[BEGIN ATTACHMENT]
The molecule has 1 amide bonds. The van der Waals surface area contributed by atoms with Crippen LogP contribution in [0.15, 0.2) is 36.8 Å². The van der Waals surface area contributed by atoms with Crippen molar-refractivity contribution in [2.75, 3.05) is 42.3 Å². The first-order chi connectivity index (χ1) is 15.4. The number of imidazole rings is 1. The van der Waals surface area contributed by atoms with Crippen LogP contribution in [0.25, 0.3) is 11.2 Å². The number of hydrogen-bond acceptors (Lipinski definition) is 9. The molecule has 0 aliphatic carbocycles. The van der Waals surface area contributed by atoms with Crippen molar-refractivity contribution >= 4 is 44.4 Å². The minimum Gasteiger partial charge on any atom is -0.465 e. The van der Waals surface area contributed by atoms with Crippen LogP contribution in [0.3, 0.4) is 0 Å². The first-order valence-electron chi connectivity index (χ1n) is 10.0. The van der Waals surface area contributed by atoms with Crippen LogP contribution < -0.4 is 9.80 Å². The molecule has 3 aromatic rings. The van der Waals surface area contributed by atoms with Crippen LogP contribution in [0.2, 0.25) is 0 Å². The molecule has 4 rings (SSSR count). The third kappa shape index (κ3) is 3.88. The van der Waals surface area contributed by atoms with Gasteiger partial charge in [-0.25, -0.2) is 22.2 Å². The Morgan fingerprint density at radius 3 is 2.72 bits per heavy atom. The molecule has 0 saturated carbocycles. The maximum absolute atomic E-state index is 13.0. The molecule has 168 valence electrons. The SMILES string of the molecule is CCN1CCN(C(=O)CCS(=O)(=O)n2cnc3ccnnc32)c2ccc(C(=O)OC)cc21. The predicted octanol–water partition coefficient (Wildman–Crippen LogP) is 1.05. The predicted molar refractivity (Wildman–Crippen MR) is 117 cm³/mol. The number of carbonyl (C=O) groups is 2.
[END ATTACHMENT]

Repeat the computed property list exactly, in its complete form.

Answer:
The molecule has 1 amide bonds. The van der Waals surface area contributed by atoms with Crippen LogP contribution in [0.15, 0.2) is 36.8 Å². The van der Waals surface area contributed by atoms with Crippen molar-refractivity contribution in [2.75, 3.05) is 42.3 Å². The first-order chi connectivity index (χ1) is 15.4. The number of imidazole rings is 1. The van der Waals surface area contributed by atoms with Crippen LogP contribution in [0.25, 0.3) is 11.2 Å². The number of hydrogen-bond acceptors (Lipinski definition) is 9. The molecule has 0 aliphatic carbocycles. The van der Waals surface area contributed by atoms with Crippen molar-refractivity contribution >= 4 is 44.4 Å². The minimum Gasteiger partial charge on any atom is -0.465 e. The van der Waals surface area contributed by atoms with Crippen LogP contribution in [0.3, 0.4) is 0 Å². The first-order valence-electron chi connectivity index (χ1n) is 10.0. The van der Waals surface area contributed by atoms with Crippen LogP contribution < -0.4 is 9.80 Å². The molecule has 3 aromatic rings. The van der Waals surface area contributed by atoms with Crippen LogP contribution in [0.2, 0.25) is 0 Å². The molecule has 4 rings (SSSR count). The third kappa shape index (κ3) is 3.88. The van der Waals surface area contributed by atoms with Gasteiger partial charge in [-0.25, -0.2) is 22.2 Å². The Morgan fingerprint density at radius 3 is 2.72 bits per heavy atom. The molecule has 0 saturated carbocycles. The maximum absolute atomic E-state index is 13.0. The molecule has 168 valence electrons. The SMILES string of the molecule is CCN1CCN(C(=O)CCS(=O)(=O)n2cnc3ccnnc32)c2ccc(C(=O)OC)cc21. The predicted octanol–water partition coefficient (Wildman–Crippen LogP) is 1.05. The predicted molar refractivity (Wildman–Crippen MR) is 117 cm³/mol. The number of carbonyl (C=O) groups is 2.